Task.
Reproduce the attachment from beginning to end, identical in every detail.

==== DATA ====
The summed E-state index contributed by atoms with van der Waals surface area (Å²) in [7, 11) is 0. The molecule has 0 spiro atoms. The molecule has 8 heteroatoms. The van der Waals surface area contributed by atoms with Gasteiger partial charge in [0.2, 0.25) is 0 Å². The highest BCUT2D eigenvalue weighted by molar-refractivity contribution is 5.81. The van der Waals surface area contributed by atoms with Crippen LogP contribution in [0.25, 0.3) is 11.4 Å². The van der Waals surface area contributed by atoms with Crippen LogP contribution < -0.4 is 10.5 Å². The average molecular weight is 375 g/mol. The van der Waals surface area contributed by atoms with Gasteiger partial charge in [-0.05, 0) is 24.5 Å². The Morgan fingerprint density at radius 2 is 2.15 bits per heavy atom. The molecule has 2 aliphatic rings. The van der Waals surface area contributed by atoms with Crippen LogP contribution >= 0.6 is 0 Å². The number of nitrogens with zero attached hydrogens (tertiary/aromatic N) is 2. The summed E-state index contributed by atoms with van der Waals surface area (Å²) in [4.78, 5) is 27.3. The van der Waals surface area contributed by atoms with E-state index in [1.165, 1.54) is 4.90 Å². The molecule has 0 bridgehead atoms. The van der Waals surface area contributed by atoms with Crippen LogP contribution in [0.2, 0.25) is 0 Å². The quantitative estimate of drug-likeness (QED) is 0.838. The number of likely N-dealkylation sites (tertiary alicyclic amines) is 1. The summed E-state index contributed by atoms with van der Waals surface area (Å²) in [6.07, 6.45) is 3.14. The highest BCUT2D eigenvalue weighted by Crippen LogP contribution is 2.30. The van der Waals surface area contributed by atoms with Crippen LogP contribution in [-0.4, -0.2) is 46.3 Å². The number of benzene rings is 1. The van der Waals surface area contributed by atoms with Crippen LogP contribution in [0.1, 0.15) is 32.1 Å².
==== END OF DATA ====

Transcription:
The summed E-state index contributed by atoms with van der Waals surface area (Å²) in [7, 11) is 0. The molecule has 0 spiro atoms. The molecule has 8 heteroatoms. The van der Waals surface area contributed by atoms with Gasteiger partial charge in [0.2, 0.25) is 0 Å². The highest BCUT2D eigenvalue weighted by molar-refractivity contribution is 5.81. The van der Waals surface area contributed by atoms with Crippen LogP contribution in [0.25, 0.3) is 11.4 Å². The van der Waals surface area contributed by atoms with Crippen LogP contribution < -0.4 is 10.5 Å². The average molecular weight is 375 g/mol. The van der Waals surface area contributed by atoms with Gasteiger partial charge in [-0.05, 0) is 24.5 Å². The Morgan fingerprint density at radius 2 is 2.15 bits per heavy atom. The molecule has 2 aliphatic rings. The van der Waals surface area contributed by atoms with Crippen LogP contribution >= 0.6 is 0 Å². The number of nitrogens with zero attached hydrogens (tertiary/aromatic N) is 2. The summed E-state index contributed by atoms with van der Waals surface area (Å²) in [4.78, 5) is 27.3. The van der Waals surface area contributed by atoms with E-state index in [1.165, 1.54) is 4.90 Å². The molecule has 0 bridgehead atoms. The van der Waals surface area contributed by atoms with Crippen LogP contribution in [0.2, 0.25) is 0 Å². The quantitative estimate of drug-likeness (QED) is 0.838. The number of likely N-dealkylation sites (tertiary alicyclic amines) is 1. The summed E-state index contributed by atoms with van der Waals surface area (Å²) in [6.07, 6.45) is 3.14. The highest BCUT2D eigenvalue weighted by Crippen LogP contribution is 2.30. The van der Waals surface area contributed by atoms with Crippen LogP contribution in [-0.4, -0.2) is 46.3 Å². The number of benzene rings is 1. The van der Waals surface area contributed by atoms with Crippen LogP contribution in [0.1, 0.15) is 32.1 Å².